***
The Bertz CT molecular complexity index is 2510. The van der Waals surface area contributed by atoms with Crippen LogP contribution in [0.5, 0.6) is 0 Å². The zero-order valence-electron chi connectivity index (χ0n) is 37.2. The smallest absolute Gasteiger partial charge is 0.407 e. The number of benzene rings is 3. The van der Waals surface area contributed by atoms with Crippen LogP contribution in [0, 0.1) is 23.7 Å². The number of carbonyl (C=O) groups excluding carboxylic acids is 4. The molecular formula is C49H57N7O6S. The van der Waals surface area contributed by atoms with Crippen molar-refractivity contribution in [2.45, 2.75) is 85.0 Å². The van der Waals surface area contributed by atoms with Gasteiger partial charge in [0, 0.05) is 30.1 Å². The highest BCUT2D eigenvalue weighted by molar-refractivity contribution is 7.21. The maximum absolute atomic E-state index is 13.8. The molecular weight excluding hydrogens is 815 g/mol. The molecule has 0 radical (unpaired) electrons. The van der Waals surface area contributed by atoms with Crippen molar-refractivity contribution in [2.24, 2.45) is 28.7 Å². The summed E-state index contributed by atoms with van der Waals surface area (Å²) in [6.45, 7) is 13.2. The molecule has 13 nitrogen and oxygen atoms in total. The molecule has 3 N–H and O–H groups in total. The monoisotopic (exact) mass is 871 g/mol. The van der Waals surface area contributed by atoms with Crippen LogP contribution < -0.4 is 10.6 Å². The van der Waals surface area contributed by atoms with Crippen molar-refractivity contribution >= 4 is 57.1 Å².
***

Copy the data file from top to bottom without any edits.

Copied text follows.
The Bertz CT molecular complexity index is 2510. The van der Waals surface area contributed by atoms with Crippen LogP contribution in [0.5, 0.6) is 0 Å². The zero-order valence-electron chi connectivity index (χ0n) is 37.2. The smallest absolute Gasteiger partial charge is 0.407 e. The number of benzene rings is 3. The van der Waals surface area contributed by atoms with Crippen LogP contribution in [0, 0.1) is 23.7 Å². The number of carbonyl (C=O) groups excluding carboxylic acids is 4. The molecular formula is C49H57N7O6S. The van der Waals surface area contributed by atoms with Crippen molar-refractivity contribution in [2.45, 2.75) is 85.0 Å². The van der Waals surface area contributed by atoms with Gasteiger partial charge in [0, 0.05) is 30.1 Å². The highest BCUT2D eigenvalue weighted by molar-refractivity contribution is 7.21. The maximum absolute atomic E-state index is 13.8. The molecular weight excluding hydrogens is 815 g/mol. The molecule has 0 radical (unpaired) electrons. The van der Waals surface area contributed by atoms with Crippen molar-refractivity contribution in [2.24, 2.45) is 28.7 Å². The summed E-state index contributed by atoms with van der Waals surface area (Å²) in [6.45, 7) is 13.2. The molecule has 13 nitrogen and oxygen atoms in total. The molecule has 3 N–H and O–H groups in total. The monoisotopic (exact) mass is 871 g/mol. The van der Waals surface area contributed by atoms with Crippen LogP contribution < -0.4 is 10.6 Å². The van der Waals surface area contributed by atoms with Crippen molar-refractivity contribution >= 4 is 57.1 Å².